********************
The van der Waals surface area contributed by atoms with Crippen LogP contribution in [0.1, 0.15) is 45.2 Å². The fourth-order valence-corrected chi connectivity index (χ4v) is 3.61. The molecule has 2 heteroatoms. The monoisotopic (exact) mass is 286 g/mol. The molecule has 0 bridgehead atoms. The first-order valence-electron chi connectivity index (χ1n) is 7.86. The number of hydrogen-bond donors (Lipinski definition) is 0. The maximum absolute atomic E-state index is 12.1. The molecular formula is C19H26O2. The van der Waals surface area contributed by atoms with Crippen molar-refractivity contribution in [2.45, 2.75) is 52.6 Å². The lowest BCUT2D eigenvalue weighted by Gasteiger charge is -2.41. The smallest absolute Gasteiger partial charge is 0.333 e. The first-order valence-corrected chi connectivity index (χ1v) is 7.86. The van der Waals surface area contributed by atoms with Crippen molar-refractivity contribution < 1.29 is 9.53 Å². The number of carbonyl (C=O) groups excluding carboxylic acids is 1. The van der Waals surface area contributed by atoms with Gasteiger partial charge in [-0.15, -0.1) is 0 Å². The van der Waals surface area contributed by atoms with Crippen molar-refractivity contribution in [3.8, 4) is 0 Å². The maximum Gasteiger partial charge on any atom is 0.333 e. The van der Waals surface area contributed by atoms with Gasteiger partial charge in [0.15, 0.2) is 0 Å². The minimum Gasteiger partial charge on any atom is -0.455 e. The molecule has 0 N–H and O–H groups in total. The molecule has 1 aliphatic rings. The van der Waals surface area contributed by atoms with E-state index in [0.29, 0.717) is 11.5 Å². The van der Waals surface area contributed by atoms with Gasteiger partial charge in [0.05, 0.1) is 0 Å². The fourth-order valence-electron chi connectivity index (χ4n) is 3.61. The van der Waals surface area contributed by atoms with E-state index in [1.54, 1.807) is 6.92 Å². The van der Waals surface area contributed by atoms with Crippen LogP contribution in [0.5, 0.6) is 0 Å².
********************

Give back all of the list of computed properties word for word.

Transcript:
The van der Waals surface area contributed by atoms with Crippen LogP contribution in [0.1, 0.15) is 45.2 Å². The fourth-order valence-corrected chi connectivity index (χ4v) is 3.61. The molecule has 2 heteroatoms. The monoisotopic (exact) mass is 286 g/mol. The molecule has 0 bridgehead atoms. The first-order valence-electron chi connectivity index (χ1n) is 7.86. The number of hydrogen-bond donors (Lipinski definition) is 0. The maximum absolute atomic E-state index is 12.1. The molecular formula is C19H26O2. The van der Waals surface area contributed by atoms with Crippen molar-refractivity contribution in [2.45, 2.75) is 52.6 Å². The lowest BCUT2D eigenvalue weighted by Gasteiger charge is -2.41. The smallest absolute Gasteiger partial charge is 0.333 e. The first-order valence-corrected chi connectivity index (χ1v) is 7.86. The van der Waals surface area contributed by atoms with Crippen molar-refractivity contribution < 1.29 is 9.53 Å². The number of carbonyl (C=O) groups excluding carboxylic acids is 1. The van der Waals surface area contributed by atoms with Gasteiger partial charge in [-0.15, -0.1) is 0 Å². The van der Waals surface area contributed by atoms with Crippen molar-refractivity contribution in [3.8, 4) is 0 Å². The maximum Gasteiger partial charge on any atom is 0.333 e. The van der Waals surface area contributed by atoms with Gasteiger partial charge in [0.15, 0.2) is 0 Å². The minimum Gasteiger partial charge on any atom is -0.455 e. The molecule has 0 N–H and O–H groups in total. The molecule has 1 aliphatic rings. The van der Waals surface area contributed by atoms with E-state index in [0.29, 0.717) is 11.5 Å². The van der Waals surface area contributed by atoms with Gasteiger partial charge in [0.05, 0.1) is 0 Å². The fourth-order valence-electron chi connectivity index (χ4n) is 3.61. The van der Waals surface area contributed by atoms with E-state index in [1.54, 1.807) is 6.92 Å². The van der Waals surface area contributed by atoms with Crippen LogP contribution in [0.5, 0.6) is 0 Å².